Supreme Court remands Mumia case to reconsider death sentence

[JURIST] The US Supreme Court [official website; JURIST news archive] on Tuesday issued two per curiam opinions [order list, PDF], remanded the case of Mumia Abu-Jamal [JURIST news archive], and denied a preliminary injunction to Michigan in a dispute over Asian carp. The Court granted certiorari in Beard v. Abu-Jamal [docket] and granted the respondent's motion to proceed in forma pauperis. The Court vacated the judgment below and remanded the case to the US Court of Appeals for the Third Circuit for further consideration in light of the Court's decision in Smith v. Spisak [opinion, PDF; JURIST report]. The only issue is whether the Third Circuit erred in allowing a new sentencing hearing [JURIST report] solely on the issue of life imprisonment or a death sentence. The Court declined to review [JURIST report] Abu-Jamal's conviction in April. Abu-Jamal was convicted of killing police officer Daniel Faulkner [advocacy website] after Faulkner pulled over Abu-Jamal's brother for a traffic violation. The case has become a focal point for death penalty opponents, attracting the attention of artists, civil rights activists, and politicians.

In Presley v. Georgia [opinion, PDF], the Court ruled that a defendant's Sixth and Fourteenth Amendment [texts] right to a public trial was violated when the trial court excluded the public from the voir dire of prospective jurors. The Court granted the petition for certiorari and petitioner's motion for leave to proceed in forma pauperis and reversed the judgment of the Supreme Court of Georgia. Justice Clarence Thomas filed a dissenting opinion, joined by Justice Antonin Scalia.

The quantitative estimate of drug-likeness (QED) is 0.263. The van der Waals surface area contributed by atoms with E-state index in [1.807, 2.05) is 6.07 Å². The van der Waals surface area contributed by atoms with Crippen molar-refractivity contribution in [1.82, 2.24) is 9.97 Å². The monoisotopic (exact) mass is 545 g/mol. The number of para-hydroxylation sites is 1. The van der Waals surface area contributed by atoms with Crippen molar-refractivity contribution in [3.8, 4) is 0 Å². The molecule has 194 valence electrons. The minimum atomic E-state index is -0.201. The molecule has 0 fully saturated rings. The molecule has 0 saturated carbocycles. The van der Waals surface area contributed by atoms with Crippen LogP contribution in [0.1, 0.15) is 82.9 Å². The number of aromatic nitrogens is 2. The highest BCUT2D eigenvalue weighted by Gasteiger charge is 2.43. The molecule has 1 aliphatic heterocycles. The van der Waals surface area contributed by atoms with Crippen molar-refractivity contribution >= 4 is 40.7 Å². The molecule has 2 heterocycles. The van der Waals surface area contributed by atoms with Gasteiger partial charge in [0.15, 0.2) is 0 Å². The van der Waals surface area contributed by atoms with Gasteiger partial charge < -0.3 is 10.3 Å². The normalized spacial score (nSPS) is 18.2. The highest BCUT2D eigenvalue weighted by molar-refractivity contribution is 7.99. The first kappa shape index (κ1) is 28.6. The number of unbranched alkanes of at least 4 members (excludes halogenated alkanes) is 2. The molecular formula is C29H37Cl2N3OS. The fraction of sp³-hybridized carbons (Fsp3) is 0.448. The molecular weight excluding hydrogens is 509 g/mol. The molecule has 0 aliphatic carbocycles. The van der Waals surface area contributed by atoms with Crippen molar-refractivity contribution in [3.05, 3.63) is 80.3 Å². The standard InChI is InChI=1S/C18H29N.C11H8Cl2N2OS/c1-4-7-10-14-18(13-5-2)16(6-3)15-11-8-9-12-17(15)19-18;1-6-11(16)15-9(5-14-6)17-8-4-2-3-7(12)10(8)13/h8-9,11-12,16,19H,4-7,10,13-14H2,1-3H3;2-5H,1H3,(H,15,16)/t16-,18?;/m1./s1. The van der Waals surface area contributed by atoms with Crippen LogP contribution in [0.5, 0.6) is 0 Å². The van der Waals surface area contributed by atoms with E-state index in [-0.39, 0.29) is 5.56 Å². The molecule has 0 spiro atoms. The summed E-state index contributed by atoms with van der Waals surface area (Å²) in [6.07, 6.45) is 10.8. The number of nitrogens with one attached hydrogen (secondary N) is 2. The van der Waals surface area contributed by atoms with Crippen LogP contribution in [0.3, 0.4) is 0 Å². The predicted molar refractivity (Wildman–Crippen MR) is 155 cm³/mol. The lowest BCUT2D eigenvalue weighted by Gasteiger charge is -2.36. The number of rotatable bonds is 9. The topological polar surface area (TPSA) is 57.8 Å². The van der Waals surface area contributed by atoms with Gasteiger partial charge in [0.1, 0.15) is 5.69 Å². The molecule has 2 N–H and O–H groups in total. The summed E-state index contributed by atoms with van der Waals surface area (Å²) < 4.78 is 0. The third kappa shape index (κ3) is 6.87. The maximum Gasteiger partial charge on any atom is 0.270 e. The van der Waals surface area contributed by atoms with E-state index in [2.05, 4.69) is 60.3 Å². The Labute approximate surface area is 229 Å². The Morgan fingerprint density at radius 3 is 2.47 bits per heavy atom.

In the capital case of Wellons v. Hall [opinion, PDF], the Court granted the petition for certiorari and petitioner's motion for leave to proceed in forma pauperis, vacated the decision below, and remanded the case to the US Court of Appeals for the Eleventh Circuit for further consideration in light of the Court's decision in Cone v. Bell [opinion, PDF; JURIST report]. The Court ruled in Cone that a federal habeas court has the power to recognize that a state court erred in holding that state law precludes reviewing a claim and that a federal habeas claim is not "procedurally defaulted" because it has been presented twice to the state court. Scalia filed a dissenting opinion, joined by Thomas. Justice Samuel Alito filed a separate dissent, joined by Chief Justice John Roberts.

In Michigan v. Illinois [JURIST report], the Court denied an injunction sought by Michigan to compel Illinois to close two waterways that allow invasive Asian carp to reach the Great Lakes. The Court issued the order without comment. The Court must still determine whether to reopen a longstanding controversy over the diversion canal, created in the 1890s to keep Chicago's sewage from flowing into Lake Michigan.

Finally, the Supreme Court declined to review an order requiring the state of California to release more than 40,000 inmates from its state prisons to ease overcrowding. The Court dismissed the appeals in Schwarzenegger v. Plata and California State Republican Legislator Intervenors v. Plata [dockets] for lack of jurisdiction but noted "that a further order has been entered in this case, but that order is not the subject of these appeals. It is also noted that the district court has stayed its further order pending review by this Court." Last week, a panel of federal judges approved [JURIST report] a new prison reduction plan, but stayed the order pending Supreme Court action.



 

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